In the most recent installment of the Sound Judgement Series by AIUM, Drs. Rochelle F. Andreotti and Sara M. Harvey from the Department of Radiology at Vanderbilt discuss the use, accuracy and effectiveness of ultrasound for acute pelvic pain. It seems that pelvic pain has, again, become an important issue as there are quite a few articles that have come out about it recently, likely because there are so many visits to clinics and emergency departments with this exact chief complaint. As the authors state “The diagnosis can be challenging because many symptoms and signs lack sensitivity and specificity. Urgent life-threatening conditions requiring surgical intervention (eg, ectopic pregnancy, appendicitis, a ruptured ovarian cyst, and ovarian torsion) and fertility-threatening conditions (eg, pelvic inflammatory disease [PID] and ovarian torsion) should take precedence over other disorders.” – Guess which imaging modality can evaluate all of them? Continue reading

SonoCase: 15 yr old diagnosed with pyelonephritis, persistent fevers…back in the ED

This is a guest post from my good friend and colleague, Dr. Zoe Howard, an ultrasound lover and user, part of ACEP’s medical student initiative, and helping us incorporate bedside ultrasound into the medical school curriculum. She had an amazing case where bedside ultrasound helped make the correct diagnosis for a patient who was getting worse, bounced back to the ED, and stayed in an observation unit to be seen by her (and the ultrasound machine) in the morning:

A sweet 15yo girl presented with a week of suprapubic pain and dysuria… Continue reading

SonoCase: TA Pelvic US: What’s up with that Uterus?!

Crazy case I saw recently… 38 yo female who came to the ED for vaginal bleeding that was unrelenting for 6 months, not changed with repeated PO hormonal treatment by PCP, and “I just want an answer.” Stable vitals, no sx of anemia, she was not tender on exam and pelvic was unremarkable except for some blood. In my efforts to simply appease her as I wasnt going to do much more, I did a Transabdominal Pelvic US (sagittal view shown below). Once I saw this, I started to pay more attention (of course, it should have been the other way around, but thats just my skeptical self). I asked her about weight loss (she had 15 pounds loss in 6 months (already a pretty petite girl) and no significant family history, but I realized when speaking to her for more time that she kept having an intermittent dry cough every now and again. I asked her about it, and she thought it was allergies “and I just dont think i got over that cold from a month ago.” Pretty sad case -CXR showed mets…..”platinum” scan done, admitted to Medicine, biopsy/onc/chemo underway… shows the importance of TA Pelvis for not just the 1st trimester pregnancy VB/abd pain evaluations. Continue reading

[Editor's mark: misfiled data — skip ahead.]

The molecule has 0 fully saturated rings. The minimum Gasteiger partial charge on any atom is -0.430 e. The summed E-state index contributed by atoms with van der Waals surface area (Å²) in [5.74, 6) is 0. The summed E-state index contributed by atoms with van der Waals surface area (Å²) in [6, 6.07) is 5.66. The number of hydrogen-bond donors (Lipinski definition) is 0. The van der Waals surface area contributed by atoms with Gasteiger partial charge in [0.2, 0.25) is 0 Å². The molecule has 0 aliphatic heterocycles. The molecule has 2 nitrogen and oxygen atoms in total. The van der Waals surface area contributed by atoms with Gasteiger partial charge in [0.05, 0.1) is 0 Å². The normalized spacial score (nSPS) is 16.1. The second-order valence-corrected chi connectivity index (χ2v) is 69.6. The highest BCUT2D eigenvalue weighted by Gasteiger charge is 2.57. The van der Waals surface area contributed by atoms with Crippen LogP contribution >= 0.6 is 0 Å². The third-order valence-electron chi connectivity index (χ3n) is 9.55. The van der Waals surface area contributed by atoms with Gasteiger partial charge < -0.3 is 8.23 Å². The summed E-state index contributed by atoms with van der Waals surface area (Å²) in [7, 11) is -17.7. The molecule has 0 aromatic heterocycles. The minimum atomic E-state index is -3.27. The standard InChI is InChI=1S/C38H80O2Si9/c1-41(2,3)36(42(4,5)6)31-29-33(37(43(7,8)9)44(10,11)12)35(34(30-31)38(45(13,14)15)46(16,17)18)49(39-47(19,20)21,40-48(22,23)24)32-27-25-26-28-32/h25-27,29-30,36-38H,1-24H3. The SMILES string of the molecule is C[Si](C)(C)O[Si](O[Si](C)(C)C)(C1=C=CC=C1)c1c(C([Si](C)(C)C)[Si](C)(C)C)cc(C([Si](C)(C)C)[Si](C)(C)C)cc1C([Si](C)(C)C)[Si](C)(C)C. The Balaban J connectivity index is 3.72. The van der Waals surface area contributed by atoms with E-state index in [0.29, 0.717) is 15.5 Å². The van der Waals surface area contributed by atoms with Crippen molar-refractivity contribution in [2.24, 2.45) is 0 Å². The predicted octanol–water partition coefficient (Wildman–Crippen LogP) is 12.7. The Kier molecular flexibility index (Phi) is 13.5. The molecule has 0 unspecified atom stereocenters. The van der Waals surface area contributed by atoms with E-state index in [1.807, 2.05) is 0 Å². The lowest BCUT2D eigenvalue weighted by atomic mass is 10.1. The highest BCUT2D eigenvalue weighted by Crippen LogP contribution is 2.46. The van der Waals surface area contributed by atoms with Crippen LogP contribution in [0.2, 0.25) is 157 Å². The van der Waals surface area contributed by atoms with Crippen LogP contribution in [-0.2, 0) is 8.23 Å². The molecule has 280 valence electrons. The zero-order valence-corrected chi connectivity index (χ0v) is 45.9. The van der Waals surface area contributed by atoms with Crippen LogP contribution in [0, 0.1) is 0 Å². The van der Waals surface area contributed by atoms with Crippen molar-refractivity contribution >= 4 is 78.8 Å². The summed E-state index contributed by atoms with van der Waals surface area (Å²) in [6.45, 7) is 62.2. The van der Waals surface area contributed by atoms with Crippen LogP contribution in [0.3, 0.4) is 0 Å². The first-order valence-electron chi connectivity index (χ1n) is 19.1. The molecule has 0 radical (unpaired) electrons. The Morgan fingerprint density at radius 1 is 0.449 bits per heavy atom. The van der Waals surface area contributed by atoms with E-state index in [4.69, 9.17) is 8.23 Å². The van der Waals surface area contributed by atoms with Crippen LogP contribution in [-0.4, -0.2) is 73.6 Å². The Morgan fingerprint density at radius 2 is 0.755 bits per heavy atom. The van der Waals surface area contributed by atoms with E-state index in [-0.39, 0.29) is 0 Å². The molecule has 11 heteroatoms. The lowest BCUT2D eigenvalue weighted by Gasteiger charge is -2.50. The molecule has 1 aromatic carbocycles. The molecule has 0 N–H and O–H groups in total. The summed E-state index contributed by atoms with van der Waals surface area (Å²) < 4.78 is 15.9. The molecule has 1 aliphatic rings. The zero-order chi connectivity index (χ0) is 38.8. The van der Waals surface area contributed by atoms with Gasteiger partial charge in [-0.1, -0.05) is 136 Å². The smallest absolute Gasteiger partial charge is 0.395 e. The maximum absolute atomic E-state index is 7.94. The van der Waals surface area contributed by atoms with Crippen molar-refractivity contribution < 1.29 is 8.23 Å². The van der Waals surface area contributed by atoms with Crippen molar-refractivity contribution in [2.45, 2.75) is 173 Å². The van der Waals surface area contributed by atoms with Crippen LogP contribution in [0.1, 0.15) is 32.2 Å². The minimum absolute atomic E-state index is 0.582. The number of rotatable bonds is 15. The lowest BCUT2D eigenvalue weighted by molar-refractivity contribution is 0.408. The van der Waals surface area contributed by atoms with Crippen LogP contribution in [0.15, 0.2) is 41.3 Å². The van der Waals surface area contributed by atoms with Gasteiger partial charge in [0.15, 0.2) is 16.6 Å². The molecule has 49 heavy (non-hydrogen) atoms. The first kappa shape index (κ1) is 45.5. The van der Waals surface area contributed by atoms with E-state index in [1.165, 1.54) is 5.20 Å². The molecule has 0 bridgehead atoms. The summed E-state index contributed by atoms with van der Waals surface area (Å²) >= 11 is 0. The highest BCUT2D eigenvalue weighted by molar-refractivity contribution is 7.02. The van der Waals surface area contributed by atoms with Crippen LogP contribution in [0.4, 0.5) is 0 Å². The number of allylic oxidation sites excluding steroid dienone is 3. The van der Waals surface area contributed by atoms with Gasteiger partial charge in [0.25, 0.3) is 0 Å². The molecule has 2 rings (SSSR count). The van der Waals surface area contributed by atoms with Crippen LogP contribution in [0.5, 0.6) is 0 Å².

Happy Mother’s Day: a dancing baby for all US lovers!

For all the moms out there on Mother’s day! And for all who know me well, you know the baby will be dancin’ to Party Rock! If an expectant mom comes in with pelvic pain or vaginal bleeding, check for fetal dancing: Continue reading